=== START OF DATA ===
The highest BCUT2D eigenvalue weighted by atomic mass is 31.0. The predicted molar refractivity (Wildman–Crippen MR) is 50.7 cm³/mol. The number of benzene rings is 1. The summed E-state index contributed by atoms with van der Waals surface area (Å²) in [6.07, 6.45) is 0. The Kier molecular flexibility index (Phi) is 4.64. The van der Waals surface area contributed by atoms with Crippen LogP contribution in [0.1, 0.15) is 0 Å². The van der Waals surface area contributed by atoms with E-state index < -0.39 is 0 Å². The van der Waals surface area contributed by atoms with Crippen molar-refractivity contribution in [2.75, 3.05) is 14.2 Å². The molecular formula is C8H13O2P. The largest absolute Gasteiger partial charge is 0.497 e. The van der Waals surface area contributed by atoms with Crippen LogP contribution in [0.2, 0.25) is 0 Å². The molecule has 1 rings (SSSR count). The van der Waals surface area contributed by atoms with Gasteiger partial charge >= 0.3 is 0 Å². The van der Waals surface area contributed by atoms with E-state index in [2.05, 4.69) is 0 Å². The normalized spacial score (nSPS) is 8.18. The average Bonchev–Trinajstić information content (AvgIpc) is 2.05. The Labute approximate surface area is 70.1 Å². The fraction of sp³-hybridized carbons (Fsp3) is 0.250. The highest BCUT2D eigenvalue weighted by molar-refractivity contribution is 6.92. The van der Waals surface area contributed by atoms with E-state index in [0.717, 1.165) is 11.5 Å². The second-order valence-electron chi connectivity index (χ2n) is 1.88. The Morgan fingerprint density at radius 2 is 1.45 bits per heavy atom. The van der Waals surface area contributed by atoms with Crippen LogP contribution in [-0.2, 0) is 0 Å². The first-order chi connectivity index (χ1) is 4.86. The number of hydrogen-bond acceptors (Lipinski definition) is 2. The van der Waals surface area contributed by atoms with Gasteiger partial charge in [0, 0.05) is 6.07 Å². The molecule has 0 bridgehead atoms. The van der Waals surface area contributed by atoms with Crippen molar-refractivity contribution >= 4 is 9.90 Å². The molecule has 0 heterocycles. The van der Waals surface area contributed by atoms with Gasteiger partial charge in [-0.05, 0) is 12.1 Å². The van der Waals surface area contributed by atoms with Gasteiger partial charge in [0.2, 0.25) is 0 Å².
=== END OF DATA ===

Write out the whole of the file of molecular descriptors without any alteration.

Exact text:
The highest BCUT2D eigenvalue weighted by atomic mass is 31.0. The predicted molar refractivity (Wildman–Crippen MR) is 50.7 cm³/mol. The number of benzene rings is 1. The summed E-state index contributed by atoms with van der Waals surface area (Å²) in [6.07, 6.45) is 0. The Kier molecular flexibility index (Phi) is 4.64. The van der Waals surface area contributed by atoms with Crippen LogP contribution in [0.1, 0.15) is 0 Å². The van der Waals surface area contributed by atoms with E-state index < -0.39 is 0 Å². The van der Waals surface area contributed by atoms with Crippen molar-refractivity contribution in [2.75, 3.05) is 14.2 Å². The molecular formula is C8H13O2P. The largest absolute Gasteiger partial charge is 0.497 e. The van der Waals surface area contributed by atoms with Crippen LogP contribution in [0.2, 0.25) is 0 Å². The molecule has 1 rings (SSSR count). The van der Waals surface area contributed by atoms with Gasteiger partial charge >= 0.3 is 0 Å². The van der Waals surface area contributed by atoms with E-state index in [2.05, 4.69) is 0 Å². The normalized spacial score (nSPS) is 8.18. The average Bonchev–Trinajstić information content (AvgIpc) is 2.05. The Labute approximate surface area is 70.1 Å². The fraction of sp³-hybridized carbons (Fsp3) is 0.250. The highest BCUT2D eigenvalue weighted by molar-refractivity contribution is 6.92. The van der Waals surface area contributed by atoms with E-state index in [0.717, 1.165) is 11.5 Å². The second-order valence-electron chi connectivity index (χ2n) is 1.88. The Morgan fingerprint density at radius 2 is 1.45 bits per heavy atom. The van der Waals surface area contributed by atoms with Crippen LogP contribution in [-0.2, 0) is 0 Å². The first-order chi connectivity index (χ1) is 4.86. The number of hydrogen-bond acceptors (Lipinski definition) is 2. The van der Waals surface area contributed by atoms with Gasteiger partial charge in [0, 0.05) is 6.07 Å². The molecule has 0 bridgehead atoms. The van der Waals surface area contributed by atoms with Crippen molar-refractivity contribution >= 4 is 9.90 Å². The molecule has 0 heterocycles. The van der Waals surface area contributed by atoms with Gasteiger partial charge in [-0.05, 0) is 12.1 Å². The van der Waals surface area contributed by atoms with Gasteiger partial charge in [0.2, 0.25) is 0 Å².